If you thought 2017 was a crazy year for mobile marketing, buckle up. In 2018 there will be bigger changes in technology, automation, and personalization, which will all converge in search of a more relevant customer experience.
The economic growth in 2017 was impressive. Unemployment is down, spending is up, and businesses are investing in the future. While the debate about the recently adopted tax reform package rages, Kiplinger’s David Payne expects a boost in 2018. In Tax Reform Will Boost Economy, Payne notes that “the economic momentum should continue into the fourth quarter, with 2.7% growth. Consumer spending is likely to remain strong, given the jump in consumer sentiment surveys in October.” This is all good news for mobile marketing.
Technology is driving change
None of us are surprised by this observation. Our phones are more than communication tools. We tend to be tethered to them, for managing information, navigation, research, and of course, for making purchases. Azadeh Williams, in Predictions: 8 digital marketing trends for 2018, cites Forrester’s claim that “smartphones are fast assuming the role of ‘central conductor’ across broader digital experiences.” And while we appreciate all of the features and functions as users, we are even more amazed by the technology on the back end for marketers. Digital platforms let advertisers gather, process, and measure data like never before. Collectively, these advances in technology will be the drivers of change in 2018.
Vast amounts of consumer data from search and social media providers, along with feedback analytics from marketing efforts, are important to hone future campaigns. Budgets are always a factor, so it’s imperative that marketers process the data and use it to provide ads to the right user at the right time. Artificial intelligence (AI) and Machine Learning (ML) are necessary tools, and they are becoming even more sophisticated than their names suggest. Properly implemented, these efforts “enrich, rather than avoid human interaction,” according to Forbes’ Ian Altman in The Top 10 Business Trends That Will Drive Success In 2018.
Augmented reality (AR), Virtual Reality (VR), and Mixed Reality (MR) are forming a new “real reality” for marketing. As these technologies proliferate, they will change how users interact with their devices, with data, and of course, with marketing campaigns. Williams, in Predictions: 8 digital marketing trends for 2018, notes that “once you realize its capability, there will be endless application ideas and opportunities for marketers.” This also means more data, and more opportunity to refine your efforts to find your best prospects, virtually and physically.
Blockchain technology, which is currently seeing a big boom, could change the way data is shared between parties. Nic Dennis, Vice President of sales for Australia and New Zealand at Marketo, observes that “blockchain technologies have the potential to disrupt how digital advertising is measured, purchased and delivered—giving consumers more control over what personal data is available to an advertiser.”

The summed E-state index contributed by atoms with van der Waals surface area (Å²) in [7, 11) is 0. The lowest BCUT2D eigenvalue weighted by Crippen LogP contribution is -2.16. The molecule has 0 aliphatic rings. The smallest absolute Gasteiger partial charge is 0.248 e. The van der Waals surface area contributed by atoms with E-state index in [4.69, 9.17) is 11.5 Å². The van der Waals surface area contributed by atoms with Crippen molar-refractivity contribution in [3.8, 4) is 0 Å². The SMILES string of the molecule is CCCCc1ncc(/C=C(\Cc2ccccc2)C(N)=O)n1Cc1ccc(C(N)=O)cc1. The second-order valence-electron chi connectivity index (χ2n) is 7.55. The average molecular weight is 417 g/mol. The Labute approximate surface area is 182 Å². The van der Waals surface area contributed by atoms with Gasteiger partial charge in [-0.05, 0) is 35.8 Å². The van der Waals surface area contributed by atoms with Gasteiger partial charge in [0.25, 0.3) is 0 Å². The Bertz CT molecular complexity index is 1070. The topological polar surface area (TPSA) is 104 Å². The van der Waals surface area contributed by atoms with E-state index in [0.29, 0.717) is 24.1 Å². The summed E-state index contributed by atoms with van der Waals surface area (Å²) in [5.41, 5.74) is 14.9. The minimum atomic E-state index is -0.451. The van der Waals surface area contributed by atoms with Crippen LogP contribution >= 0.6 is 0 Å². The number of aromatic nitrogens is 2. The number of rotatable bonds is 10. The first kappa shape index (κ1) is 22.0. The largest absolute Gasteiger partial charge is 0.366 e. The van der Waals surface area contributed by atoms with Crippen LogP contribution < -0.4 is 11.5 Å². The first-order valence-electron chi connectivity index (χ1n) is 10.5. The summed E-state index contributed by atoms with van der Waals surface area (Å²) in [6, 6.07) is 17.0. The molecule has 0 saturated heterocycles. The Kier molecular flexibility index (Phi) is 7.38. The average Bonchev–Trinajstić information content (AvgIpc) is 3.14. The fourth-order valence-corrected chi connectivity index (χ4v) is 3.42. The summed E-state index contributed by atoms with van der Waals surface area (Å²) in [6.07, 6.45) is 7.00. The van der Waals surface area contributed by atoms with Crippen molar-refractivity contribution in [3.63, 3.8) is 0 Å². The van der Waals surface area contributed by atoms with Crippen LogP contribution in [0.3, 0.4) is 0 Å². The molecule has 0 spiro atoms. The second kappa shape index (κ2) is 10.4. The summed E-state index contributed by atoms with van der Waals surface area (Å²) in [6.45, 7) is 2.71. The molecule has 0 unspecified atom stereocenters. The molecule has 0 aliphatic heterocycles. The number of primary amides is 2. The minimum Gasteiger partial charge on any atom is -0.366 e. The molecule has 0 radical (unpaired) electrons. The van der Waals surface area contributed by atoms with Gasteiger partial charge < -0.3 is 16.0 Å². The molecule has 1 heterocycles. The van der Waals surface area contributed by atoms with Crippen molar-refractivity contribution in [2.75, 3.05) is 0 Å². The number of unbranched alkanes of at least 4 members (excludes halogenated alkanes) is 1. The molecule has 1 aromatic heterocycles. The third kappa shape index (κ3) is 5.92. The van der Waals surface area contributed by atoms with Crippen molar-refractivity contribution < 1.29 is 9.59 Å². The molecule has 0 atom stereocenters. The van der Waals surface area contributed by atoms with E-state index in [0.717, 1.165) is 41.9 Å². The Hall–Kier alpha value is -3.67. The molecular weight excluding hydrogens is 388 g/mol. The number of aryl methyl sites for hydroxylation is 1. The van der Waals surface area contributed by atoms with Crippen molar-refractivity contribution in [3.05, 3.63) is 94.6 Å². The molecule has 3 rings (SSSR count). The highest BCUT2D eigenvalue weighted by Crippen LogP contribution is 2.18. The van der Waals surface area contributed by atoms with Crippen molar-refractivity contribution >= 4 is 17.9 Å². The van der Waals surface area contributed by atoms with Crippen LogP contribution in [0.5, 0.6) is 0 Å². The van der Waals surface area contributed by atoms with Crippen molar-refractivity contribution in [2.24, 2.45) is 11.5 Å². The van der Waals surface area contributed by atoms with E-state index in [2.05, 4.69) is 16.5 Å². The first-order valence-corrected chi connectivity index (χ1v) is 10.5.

Customer experience is the key
The capabilities now available through technology are simply mind-boggling. The less tech-savvy often see technology as nothing but a bunch of bits and bytes, ones and zeros. Developers are presented with the challenge of how to make the experience more exciting for users. Williams, in Predictions: 8 digital marketing trends for 2018, calls this process “customer centricity.” The technology drives the digital marketing strategy to move “the customer relationship to an even deeper and more dynamic level of personalized engagement.”
The trick is to enhance the trust in a brand and its offerings by understanding consumer behavior. Williams quotes Leigh Dunsford, recognizing that savvy consumers “are very aware of corporate hogwash and cliché terms repeated within industries, making authentic language and design even more critical as we head into another year of compounding advancements in technology.”
Social and content marketing will have greater abilities to be localized. One aspect of localization involves targeted campaigns that are cognizant of local trends and issues. Another aspect involves providing additional opportunities based on the geolocation of consumers. An ad for tires is dramatically more valuable if the consumer’s data indicates recent search activity for tires—AND they are currently near your tire store. Getting the customer experience right is critical.
Making the most of each campaign
The creative resources in each organization will be called on to produce content that is engaging and meaningful to customers. The information technology professionals will be under pressure to implement and manage ever-evolving tools, and strategies will be required to bring all of these capabilities together to make the experience compelling as an expression of the brand, products, and services.
As counterintuitive as the idea may sound in the midst of this digital dialog, Altman reminds us of what top companies already know: that “nothing drives strong communities better than in-person and live interactions.” In The Top 10 Business Trends That Will Drive Success In 2018, Altman concludes that digital marketing is much more effective when it drives in-person interactions.
With all the big new shiny tech and fancy systems, our developers at Xclaim are gathered around the water cooler making bets on which company is going to power their campaigns with the best emerging tech. Of course, our hat is in the ring too, and anybody who isn’t… well, you’re going to get left behind.